From the ban of biomedical testing on captive chimpanzees to the first published results of an international "basket study," this week’s Research Ethics Roundup offers a glimpse into topics that affect both human subjects and animal care and use.
Giant Study Poses DNA Data-Sharing Dilemma: The National Institutes of Health (NIH)’s Precision Medicine Initiative (PMI) working group is set to release a project plan this fall, which is expected to outline how much data will be returned to subjects. The project will collect data on genomes, health records, and other physiological measurements to learn how genetics, environment, and lifestyle influence the risk of disease and efficacy of treatments.
Ban on Chimp Testing Puts Wild Ape Vaccine for Ebola at Risk: On September 15, a ban by the US Fish and Wildlife Service on the use of captive chimpanzees for biomedical testing goes into force, potentially ending an oral Ebola vaccine study. Although research that benefits chimps will still be permissible, laboratories are reluctant to apply for such permits due to the fear that negative publicity would jeopardize their other studies.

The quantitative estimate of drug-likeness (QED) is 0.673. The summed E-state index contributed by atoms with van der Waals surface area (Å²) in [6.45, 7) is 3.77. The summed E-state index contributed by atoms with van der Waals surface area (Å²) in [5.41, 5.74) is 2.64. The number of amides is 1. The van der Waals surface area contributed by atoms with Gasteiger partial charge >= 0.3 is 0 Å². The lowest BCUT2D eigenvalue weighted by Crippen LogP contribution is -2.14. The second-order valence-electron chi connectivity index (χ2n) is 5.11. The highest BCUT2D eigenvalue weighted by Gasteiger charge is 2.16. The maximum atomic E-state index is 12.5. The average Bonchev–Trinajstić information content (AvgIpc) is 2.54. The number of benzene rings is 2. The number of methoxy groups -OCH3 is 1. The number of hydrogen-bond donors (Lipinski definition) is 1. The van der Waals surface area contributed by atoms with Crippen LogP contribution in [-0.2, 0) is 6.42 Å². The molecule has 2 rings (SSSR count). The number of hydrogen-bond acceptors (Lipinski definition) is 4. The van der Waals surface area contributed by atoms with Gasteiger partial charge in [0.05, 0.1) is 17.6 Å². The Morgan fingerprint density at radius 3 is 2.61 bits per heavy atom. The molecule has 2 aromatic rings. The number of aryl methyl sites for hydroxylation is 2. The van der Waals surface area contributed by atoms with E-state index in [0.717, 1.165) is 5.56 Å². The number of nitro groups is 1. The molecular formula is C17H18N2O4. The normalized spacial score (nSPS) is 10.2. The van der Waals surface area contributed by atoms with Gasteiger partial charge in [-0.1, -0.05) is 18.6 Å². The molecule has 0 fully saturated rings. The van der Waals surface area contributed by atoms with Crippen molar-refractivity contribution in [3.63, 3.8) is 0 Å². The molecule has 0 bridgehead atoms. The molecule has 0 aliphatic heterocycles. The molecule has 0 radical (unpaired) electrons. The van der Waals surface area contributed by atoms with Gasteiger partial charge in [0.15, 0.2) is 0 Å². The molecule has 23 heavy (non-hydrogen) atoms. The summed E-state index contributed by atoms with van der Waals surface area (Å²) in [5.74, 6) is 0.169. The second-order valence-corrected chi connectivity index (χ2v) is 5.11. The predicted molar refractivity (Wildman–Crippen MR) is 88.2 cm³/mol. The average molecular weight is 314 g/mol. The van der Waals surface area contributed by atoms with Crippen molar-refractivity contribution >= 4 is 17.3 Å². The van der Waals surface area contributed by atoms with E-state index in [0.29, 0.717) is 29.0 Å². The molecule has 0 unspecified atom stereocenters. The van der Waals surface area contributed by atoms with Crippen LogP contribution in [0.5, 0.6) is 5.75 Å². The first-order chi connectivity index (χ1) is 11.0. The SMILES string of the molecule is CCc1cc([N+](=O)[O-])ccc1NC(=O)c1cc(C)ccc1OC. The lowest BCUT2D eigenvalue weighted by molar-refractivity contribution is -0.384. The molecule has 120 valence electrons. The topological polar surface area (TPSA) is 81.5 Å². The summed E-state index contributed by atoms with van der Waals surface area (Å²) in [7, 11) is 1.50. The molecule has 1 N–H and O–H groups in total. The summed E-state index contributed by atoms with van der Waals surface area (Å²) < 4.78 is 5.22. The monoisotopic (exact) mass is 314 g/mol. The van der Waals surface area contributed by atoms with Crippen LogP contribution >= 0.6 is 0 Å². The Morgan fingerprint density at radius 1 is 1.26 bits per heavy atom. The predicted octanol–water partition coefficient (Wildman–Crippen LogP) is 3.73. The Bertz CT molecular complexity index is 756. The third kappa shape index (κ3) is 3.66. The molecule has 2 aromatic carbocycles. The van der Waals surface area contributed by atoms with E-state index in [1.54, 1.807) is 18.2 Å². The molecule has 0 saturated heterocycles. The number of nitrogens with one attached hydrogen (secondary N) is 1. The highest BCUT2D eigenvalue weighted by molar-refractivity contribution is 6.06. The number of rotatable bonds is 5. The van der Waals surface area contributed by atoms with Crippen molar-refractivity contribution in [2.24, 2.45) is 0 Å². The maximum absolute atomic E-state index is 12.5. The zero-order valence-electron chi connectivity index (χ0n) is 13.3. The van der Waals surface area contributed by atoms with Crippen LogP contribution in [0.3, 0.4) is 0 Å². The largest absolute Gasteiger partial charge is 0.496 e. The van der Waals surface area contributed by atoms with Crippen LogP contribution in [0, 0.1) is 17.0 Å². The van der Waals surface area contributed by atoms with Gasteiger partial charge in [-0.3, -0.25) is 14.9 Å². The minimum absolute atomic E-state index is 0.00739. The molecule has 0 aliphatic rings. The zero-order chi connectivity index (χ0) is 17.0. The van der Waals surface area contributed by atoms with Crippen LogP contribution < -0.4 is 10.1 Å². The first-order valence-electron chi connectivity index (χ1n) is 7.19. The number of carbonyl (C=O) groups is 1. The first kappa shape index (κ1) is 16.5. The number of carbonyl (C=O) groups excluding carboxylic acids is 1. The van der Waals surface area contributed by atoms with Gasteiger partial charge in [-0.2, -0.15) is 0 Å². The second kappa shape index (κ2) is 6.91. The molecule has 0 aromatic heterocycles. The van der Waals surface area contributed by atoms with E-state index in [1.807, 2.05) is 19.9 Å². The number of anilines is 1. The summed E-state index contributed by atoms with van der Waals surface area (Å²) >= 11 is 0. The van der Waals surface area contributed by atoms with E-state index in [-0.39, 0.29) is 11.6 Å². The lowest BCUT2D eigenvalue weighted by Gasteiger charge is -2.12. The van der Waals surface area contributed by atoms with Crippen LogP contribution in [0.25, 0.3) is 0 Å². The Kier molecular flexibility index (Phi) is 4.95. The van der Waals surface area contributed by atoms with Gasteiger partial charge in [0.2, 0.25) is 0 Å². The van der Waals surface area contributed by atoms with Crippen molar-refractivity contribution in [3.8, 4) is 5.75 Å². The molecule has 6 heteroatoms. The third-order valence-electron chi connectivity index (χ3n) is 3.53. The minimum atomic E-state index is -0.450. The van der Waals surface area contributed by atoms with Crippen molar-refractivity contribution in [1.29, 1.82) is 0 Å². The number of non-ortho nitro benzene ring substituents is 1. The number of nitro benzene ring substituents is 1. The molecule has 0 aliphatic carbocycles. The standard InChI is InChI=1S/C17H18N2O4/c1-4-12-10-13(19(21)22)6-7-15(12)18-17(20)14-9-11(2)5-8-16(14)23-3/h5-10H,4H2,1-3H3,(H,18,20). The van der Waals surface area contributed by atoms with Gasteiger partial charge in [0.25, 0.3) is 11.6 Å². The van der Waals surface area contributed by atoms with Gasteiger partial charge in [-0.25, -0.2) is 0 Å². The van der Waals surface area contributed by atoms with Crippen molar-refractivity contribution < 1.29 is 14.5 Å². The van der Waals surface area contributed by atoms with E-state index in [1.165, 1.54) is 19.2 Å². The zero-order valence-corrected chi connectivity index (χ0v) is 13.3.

Clinical Trial Shows Promise of “Basket Studies” for Cancer Drugs: The first results of an international basket study—which concentrates on a specific tumor mutation instead of a specific cancer type—have been published. The trial showed that a drug focused on a specific genetic mutation has varying levels of effectiveness in treating different types of cancers. Basket studies are seen as an opportunity to test therapies for rare cancers.
High Blood Pressure Treatment Should Be More Aggressive, Study Finds: The National Heart, Lung, and Blood Institute announced the early conclusion of the Sprint study on blood pressure, which was originally projected to end in 2017, citing “potentially lifesaving information” that lower systolic blood pressure significantly reduces the risk of heart attacks, heart failure, strokes, and death. In August, the study’s safety and monitoring committee recommended that administrators end the trial due to the overwhelming nature of the evidence gathered since the study’s launch in 2009.